Born 115 years ago, Graham Greene, the English novelist and short-story writer, managed in his last phase to cross beyond all the usual boundaries within which traditional fiction writers have generally worked. I am referring here to novels like The Comedians (1966), The Honorary Consul (1973) and specially, Getting to Know the General (1984), as also his autobiographies, A Sort of Life (1971) and Ways of Escape (1980).
Like D.H. Lawrence, Greene was a restless soul and kept travelling all around the world all his life in his quest of source material as well as travel for its own sake. Beginning with his early phase during which Greene made a journey across Liberia in 1935, described in his Journey Without Maps, he was continually on the move. Quite a few of his novels are set in countries abroad; for example, The Heart of the Matter is located in West Africa, The Quiet American in Vietnam, Our Man in Havana in Cuba, and Getting to Know the General in Central America.
Greene not only crossed over physical boundaries, he also managed to transcend cultural ones in search of experience till he had friends and loved ones in several nationalities and cultures. He literally proved in his life the maxim that great literature knows no boundaries. Of all English novelists, Greene came to be closest to becoming a truly international figure before he died in 1991 at the age of eighty seven. By the end of his last phase of writing, beginning around the mid-1960s, Greene had produced some thirty novels, ‘entertainments’, plays, books for children, travel books, collections of short stories, essays in criticism, reflections and reviews as well as two volumes of autobiography. The Comedians and twelve other novels, and two of his short stories had been filmed during his lifetime. Famous film directors and producers grew so fond of the man and his work that his The Third Man was actually written as a film treatment. From a struggling writer in the mid-1930s, Greene rose to be a celebrated world-class literary figure and lived a life of relative affluence. He was named a member of the Order of Merit, and made a Companion of Honour in 1966.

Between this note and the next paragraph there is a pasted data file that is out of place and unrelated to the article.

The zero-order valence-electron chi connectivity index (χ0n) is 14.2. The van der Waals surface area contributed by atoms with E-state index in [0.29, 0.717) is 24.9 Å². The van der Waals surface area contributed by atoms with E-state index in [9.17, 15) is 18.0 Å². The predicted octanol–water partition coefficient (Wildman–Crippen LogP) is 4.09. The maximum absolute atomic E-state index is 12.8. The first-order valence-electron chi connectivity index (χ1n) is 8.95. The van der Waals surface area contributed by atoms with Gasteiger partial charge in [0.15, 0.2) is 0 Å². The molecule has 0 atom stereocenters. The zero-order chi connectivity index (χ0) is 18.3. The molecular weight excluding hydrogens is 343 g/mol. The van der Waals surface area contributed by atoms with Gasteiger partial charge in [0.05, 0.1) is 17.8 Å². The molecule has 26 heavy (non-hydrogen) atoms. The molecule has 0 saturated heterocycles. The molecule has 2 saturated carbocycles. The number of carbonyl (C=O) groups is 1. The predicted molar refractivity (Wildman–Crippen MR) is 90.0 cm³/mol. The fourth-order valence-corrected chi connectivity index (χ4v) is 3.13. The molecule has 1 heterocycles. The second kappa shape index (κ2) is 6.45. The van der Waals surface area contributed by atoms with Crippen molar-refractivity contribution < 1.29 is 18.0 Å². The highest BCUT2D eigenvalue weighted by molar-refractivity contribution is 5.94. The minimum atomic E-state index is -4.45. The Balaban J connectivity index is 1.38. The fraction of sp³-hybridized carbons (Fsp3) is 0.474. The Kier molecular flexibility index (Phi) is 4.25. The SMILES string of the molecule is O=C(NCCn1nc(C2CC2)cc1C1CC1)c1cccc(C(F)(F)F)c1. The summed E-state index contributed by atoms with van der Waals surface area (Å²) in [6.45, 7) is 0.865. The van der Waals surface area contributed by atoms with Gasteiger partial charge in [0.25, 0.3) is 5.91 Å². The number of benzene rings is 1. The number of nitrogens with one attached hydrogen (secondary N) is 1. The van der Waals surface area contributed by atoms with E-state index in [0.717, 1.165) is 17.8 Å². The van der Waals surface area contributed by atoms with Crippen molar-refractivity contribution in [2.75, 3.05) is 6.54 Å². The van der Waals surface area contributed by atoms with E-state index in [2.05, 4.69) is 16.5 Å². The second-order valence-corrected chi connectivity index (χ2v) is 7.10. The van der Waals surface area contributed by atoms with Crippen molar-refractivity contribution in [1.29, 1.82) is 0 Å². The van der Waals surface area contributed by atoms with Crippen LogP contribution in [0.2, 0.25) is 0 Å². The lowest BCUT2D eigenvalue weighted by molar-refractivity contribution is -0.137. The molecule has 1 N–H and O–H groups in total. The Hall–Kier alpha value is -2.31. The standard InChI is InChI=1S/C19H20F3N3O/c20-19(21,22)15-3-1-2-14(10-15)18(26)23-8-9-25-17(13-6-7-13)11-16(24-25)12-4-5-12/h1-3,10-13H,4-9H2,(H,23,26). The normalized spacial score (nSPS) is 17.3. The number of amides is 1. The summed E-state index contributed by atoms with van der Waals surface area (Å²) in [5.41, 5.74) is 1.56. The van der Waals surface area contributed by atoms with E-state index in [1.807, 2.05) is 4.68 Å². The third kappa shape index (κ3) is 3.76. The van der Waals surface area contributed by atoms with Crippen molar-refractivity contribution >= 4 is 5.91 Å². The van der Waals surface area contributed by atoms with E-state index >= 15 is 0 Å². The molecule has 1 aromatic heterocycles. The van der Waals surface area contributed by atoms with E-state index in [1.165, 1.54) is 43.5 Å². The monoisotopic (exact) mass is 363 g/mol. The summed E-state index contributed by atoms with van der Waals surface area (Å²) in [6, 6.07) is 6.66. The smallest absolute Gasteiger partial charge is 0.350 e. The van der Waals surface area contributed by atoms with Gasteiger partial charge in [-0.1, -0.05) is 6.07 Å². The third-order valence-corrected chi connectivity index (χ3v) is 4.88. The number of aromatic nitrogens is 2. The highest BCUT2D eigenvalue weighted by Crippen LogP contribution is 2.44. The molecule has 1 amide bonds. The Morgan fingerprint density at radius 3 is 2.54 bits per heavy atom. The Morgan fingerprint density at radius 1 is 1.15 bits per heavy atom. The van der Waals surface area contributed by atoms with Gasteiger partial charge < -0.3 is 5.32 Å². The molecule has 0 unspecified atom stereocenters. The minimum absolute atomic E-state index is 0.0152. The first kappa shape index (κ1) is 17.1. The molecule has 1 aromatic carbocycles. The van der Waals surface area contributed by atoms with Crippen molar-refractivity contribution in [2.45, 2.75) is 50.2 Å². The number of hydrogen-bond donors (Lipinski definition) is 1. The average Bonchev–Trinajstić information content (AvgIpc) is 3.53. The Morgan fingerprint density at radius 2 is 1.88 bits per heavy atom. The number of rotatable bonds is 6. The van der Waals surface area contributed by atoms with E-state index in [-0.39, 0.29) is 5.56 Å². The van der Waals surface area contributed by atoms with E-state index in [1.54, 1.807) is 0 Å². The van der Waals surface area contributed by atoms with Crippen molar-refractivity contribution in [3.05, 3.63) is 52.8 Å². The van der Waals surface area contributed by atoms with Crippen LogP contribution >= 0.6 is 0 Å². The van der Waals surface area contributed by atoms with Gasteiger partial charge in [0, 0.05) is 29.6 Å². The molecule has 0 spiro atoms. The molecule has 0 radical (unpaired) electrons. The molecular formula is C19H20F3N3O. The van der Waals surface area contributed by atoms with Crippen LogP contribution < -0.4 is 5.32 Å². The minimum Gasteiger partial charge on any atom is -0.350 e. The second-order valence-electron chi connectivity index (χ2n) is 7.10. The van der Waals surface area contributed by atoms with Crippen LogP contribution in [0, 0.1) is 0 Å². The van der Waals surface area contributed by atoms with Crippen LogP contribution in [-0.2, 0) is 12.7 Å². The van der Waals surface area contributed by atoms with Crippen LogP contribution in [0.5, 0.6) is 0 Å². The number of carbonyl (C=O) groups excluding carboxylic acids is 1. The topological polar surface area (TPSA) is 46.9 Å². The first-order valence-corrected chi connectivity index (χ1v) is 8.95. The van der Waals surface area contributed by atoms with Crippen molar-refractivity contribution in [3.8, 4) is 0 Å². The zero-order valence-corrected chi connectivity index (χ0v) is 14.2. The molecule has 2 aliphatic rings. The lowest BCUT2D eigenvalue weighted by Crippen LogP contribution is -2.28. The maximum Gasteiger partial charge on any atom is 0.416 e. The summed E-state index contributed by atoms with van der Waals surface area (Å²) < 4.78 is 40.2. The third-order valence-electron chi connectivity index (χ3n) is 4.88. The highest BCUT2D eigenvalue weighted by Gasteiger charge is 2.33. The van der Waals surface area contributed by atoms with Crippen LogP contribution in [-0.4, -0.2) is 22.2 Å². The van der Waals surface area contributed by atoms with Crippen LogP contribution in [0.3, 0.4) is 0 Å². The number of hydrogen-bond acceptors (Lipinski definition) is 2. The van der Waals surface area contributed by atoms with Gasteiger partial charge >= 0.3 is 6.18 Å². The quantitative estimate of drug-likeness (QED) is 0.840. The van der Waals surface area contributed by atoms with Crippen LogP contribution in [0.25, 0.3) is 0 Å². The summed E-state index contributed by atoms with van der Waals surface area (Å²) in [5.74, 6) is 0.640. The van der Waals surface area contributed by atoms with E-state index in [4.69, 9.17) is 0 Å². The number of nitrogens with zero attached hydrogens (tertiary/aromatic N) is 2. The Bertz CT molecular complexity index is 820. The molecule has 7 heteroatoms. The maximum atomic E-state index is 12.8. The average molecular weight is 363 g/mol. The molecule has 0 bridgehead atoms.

Graham Greene was never awarded the much-coveted Nobel Prize for Literature, which is generally considered the highest honour given to a writer, a sign of ultimate recognition at the global level. However, since Jean-Paul Sartre declined the Nobel in 1965, laying down a whole set of reasons why a writer must be known for his work rather than by the Nobel, the prize has come to be regarded more as a “political” choice than a true sign of literary recognition. Viewed from this perspective alone, the achievement of Graham Greene as a novelist is truly outstanding. When he died in 1991, a fellow novelist called him “our greatest living novelist until today”, a Nobel laureate for Literature spoke of Greene as “the ultimate chronicler of twentieth-century man’s consciousness and anxiety” and a celebrated actor described him as “a great writer who spoke brilliantly to a whole generation”.
Greene was the only writer of his time who made personal friends not only with fellow novelists like Gabriel Garcia Marquez, but also with dictators, rulers and generals of struggling Central American nations, with a streak of compassion for men. He was trusted by some of the latter as unofficial ambassador and one-man goodwill mission. For his own part, Greene had the love of adventure and the courage to undertake assignments fraught with danger, and returned as always with a fresh spring of creativity as a novelist. It was owing to this initiative and courage at a fairly advanced age that Greene was able to give a whole new dimension to the English novel: the novel became in his hands a portrait of people and their leaders struggling for survival and for freedom against heavy odds. It was at the same time a tool in his hands to present living and moving pictures of the neuroses of rich and famous men caught up in this age of anxiety. In some of these portraits, Greene rises to heights undreamt of by the English novelists of the past.
The only one in “the great tradition” who comes close to Greene is Joseph Conrad, but I think he goes beyond Conrad in the range and variety of his portraits.
All in all, by his unique individual talent, Graham Greene has extended and enriched the great tradition of English fiction coming down from the eighteenth century. The body of his work has come to stay.
December 7, 2019
Like D.H. Lawrence, Greene was a restless soul and kept travelling all around the world all his life in his quest of source material as well as travel for its own sake